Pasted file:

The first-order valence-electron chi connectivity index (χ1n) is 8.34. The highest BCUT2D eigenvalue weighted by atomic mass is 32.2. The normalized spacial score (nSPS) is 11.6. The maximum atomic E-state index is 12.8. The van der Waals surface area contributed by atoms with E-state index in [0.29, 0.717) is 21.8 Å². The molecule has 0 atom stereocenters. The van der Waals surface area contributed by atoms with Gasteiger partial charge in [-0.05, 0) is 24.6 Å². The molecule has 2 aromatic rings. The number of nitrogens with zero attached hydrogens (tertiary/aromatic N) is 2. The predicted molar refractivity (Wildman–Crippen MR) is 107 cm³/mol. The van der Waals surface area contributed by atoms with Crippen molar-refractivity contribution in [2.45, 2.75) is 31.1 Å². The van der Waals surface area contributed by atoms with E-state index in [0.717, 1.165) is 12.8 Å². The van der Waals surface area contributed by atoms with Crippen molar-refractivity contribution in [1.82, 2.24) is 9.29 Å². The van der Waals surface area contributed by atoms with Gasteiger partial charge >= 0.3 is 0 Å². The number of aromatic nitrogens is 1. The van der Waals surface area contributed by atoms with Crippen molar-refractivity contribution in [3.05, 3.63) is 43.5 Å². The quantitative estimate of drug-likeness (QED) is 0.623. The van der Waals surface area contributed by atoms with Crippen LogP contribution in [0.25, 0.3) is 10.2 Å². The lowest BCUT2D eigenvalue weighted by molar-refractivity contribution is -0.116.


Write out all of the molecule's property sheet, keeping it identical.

The first-order valence-electron chi connectivity index (χ1n) is 8.34. The highest BCUT2D eigenvalue weighted by atomic mass is 32.2. The normalized spacial score (nSPS) is 11.6. The maximum atomic E-state index is 12.8. The van der Waals surface area contributed by atoms with E-state index in [0.29, 0.717) is 21.8 Å². The molecule has 0 atom stereocenters. The van der Waals surface area contributed by atoms with Gasteiger partial charge in [-0.05, 0) is 24.6 Å². The molecule has 2 aromatic rings. The number of nitrogens with zero attached hydrogens (tertiary/aromatic N) is 2. The predicted molar refractivity (Wildman–Crippen MR) is 107 cm³/mol. The van der Waals surface area contributed by atoms with Crippen molar-refractivity contribution in [2.45, 2.75) is 31.1 Å². The van der Waals surface area contributed by atoms with E-state index in [0.717, 1.165) is 12.8 Å². The van der Waals surface area contributed by atoms with Crippen molar-refractivity contribution in [1.82, 2.24) is 9.29 Å². The van der Waals surface area contributed by atoms with Gasteiger partial charge >= 0.3 is 0 Å². The number of aromatic nitrogens is 1. The van der Waals surface area contributed by atoms with Crippen molar-refractivity contribution in [3.05, 3.63) is 43.5 Å². The quantitative estimate of drug-likeness (QED) is 0.623. The van der Waals surface area contributed by atoms with Crippen LogP contribution in [0.25, 0.3) is 10.2 Å². The lowest BCUT2D eigenvalue weighted by molar-refractivity contribution is -0.116.